Sometimes, it’s just fun to lie
Irish Times journalist Seamas O’Reilly went viral on the internet only a month ago after revealing a truly wild story about the time he ended up accidentally working a shift serving at a music venue when the Mary McAleese, the President of Ireland, came to visit. Oh, and he was on ketamine at the time.
Obviously, hilarity ensues, and the whole thread is worth a read:
But he’s only gone and done it again.
No, not meeting a head of state while smacked up on horse tranquiliser - going viral on the old internet.
This time, he revealed the best lie he’s ever told, urging others to come forward and tell the stories of their best ever untruths, in an internet lie amnesty.
To be fair, his is an absolute corker: “In my 20s I told dozens of people that Michael Schumacher’s fave song was Fast Car by Tracy Chapman, cos he thought it was about fast cars. Literally every single person I told believed me.”
In my 20s I told dozens of people that Michael Schumacher's fave song was Fast Car by Tracy Chapman, cos he thought it was about fast cars. Literally every single person I told belived me.— Seamas It Ever Was (@shockproofbeats) June 6, 2018
I hereby declare a LIE AMNESTY- gimme the best lie you've heard/told/been telling for yrs.
And, God bless you all, people responded with some cracking lies, that are so good that we wish they were actually true.
Feast your eyes on this lot and, hey, why not try spreading some of these yourselves?
Somebody I know told American tourists that Irish dancing was invented when Irish people had parties but didn't want the British soldiers to look through the window and see them partying.— Christopher McKeown (@IrwinsFreeKick) June 6, 2018
Not me but a mate used to tell people that Roni Size got his big break by being the bloke who said ‘TECHNO TECHNO TECHNO TECHNO’ on No Limits by 2Unlimited. She got the perfect payoff when someone repeated the lie back to her as fact.— Nick Miller (@NickMiller79) June 6, 2018
I don't know how long he kept it up for but a friend of mine convinced a kid at his school that Fabrizio Ravanelli was Welsh and his surname was pronounced "Rava-nethli".— Tom Wiggins (@WiggoWiggo) June 6, 2018
On a trip to Edinburgh with the wife, I pointed to the castle and told her that Sean Connery lives there. Forgot to tell her otherwise until she brought it up at the end of trip dinner with some actual Edinburgians.— ¯\_(ツ)_/¯ (@chiefcrewboss) June 6, 2018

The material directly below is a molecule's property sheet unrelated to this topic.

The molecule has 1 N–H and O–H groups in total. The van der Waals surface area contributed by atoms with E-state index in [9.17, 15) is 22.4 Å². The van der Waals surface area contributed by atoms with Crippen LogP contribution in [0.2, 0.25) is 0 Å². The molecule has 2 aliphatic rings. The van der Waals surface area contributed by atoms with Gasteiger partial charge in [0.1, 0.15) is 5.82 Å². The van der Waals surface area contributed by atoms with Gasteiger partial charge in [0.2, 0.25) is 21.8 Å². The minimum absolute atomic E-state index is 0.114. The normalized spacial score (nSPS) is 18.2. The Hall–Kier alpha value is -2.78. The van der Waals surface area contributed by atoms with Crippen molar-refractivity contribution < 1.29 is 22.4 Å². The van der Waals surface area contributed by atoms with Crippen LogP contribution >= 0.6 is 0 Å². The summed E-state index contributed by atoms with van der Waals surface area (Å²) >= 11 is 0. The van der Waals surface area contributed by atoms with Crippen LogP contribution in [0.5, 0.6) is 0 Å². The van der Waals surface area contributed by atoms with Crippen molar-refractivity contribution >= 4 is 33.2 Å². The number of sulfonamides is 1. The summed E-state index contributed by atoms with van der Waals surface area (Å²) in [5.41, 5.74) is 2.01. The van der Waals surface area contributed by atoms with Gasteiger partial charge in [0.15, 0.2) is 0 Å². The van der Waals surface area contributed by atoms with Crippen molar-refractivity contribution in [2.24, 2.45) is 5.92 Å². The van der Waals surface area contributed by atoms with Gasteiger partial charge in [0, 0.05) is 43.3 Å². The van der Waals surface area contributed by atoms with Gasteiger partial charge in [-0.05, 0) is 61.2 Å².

I still tell people my dad doesn't speak English and my mum doesn't speak Spanish but it's okay because they just *get* each other— s t e p h (@corcra) June 6, 2018
I tell Americans that Lady Gaga can't use the title "Lady" in the UK because it has a specific legal status. She has to call herself "Mrs Gaga".— vints vorn (@headbandmike) June 6, 2018
I've convinced loads of people that Bob Marley was born in Cardiff, round the corner from Shirley Bassey, and emigrated to Jamaica as a boy.— Jamie Nelmes (@Nelmo67) June 6, 2018
In the early 2000s I ripped a copy of an Air album onto my gf's computer for her. Being the olden days I had to fill in the track's titles myself so I made them up using my very limited French. For years she thought 'Je m'appelle Air' and 'Baguette Funk' were genuine song names.— Damhán (@DavMcLaughlin) June 6, 2018
My girlfriend, @theamandabird, casually mentioned that the gap between Christmas and New Year is called the Merineum. It was only after I told my boss (a partner in a law firm) this quirky fact that she realised I didn’t know what the perineum is... 😳— James Foley (@abitdoubtful) June 6, 2018
A friend told a group of Americans that in the UK your National Insurance number is actually your position in line to the throne.— Leon Black (@DrLeonBlack) June 7, 2018
Went to Australia and school mates asked if I'd seen Kylie and Jason. Initially said no, but got asked a lot and eventually said yes. Got called out on it because Kylie had been on Top of the Pops. I sneeringly retorted that it's not filmed live, duh, and achieved lying mastery.— Sarion Bowers (@SarionBowers) June 6, 2018
My brother was born on our national holiday. For the first 5 years of his life he was told all the fireworks and celebrations were just because he was born. Blew his mind when he found out the truth— Nick Wells (@nickwellsy) June 6, 2018
My then gf asked why Sheffield Wednesday were called that. Impulsively, I said Sheffield was such a football town it boasted a team for each day of the week. Over time, the other six merged into Sheffield United, leaving only this one. She believed me. & rightly never forgave me.— (((David Bennun))) (@DavidBennun) June 6, 2018
The best one I heard was on the Football 365 forum - some guy thought for years that he’d been on a cruise to New York as a kid. Turned out that his dad had taken him on the Mersey Ferry to Liverpool but his old man had kept up the lie for years.— Alistair Coleman (@alistaircoleman) June 6, 2018
When I was at uni, 3 flatmates & I took loads of pictures at the German market in Leeds (every fucking town does one now but it wasn't really a Thing then...only Manchester did it) and convinced the 5th flatmate we'd been on a last-minute break to Hamburg. Believed us for years.— Steven Chicken (@StevenChicken) June 6, 2018
When I was about 11/12 my dad told me tv commentators had to call Arsenal 'Bumnal' before a 9pm watershed— Carole (@Cartruckandbus) June 6, 2018
And, er, what?
Busta Rhymes lived in Morecambe as a teenager, and was part of a Preston breakdance crew. Except it turns out that's probably true.— joe. (@joethekiller) June 6, 2018
As a Morecambe resident I can confirm it is completely true. His aunt lived here and he was sent over to stay with her one summer (like the Fresh Prince, except not). He also got done for nicking some trainers out of Woolies.— hoskas (@hoskas) June 6, 2018
This is, amazingly, true.
My best lie? Convincing most of Glastonbury that Paolo Nutini’s real name was Paul Nutkins. Great days.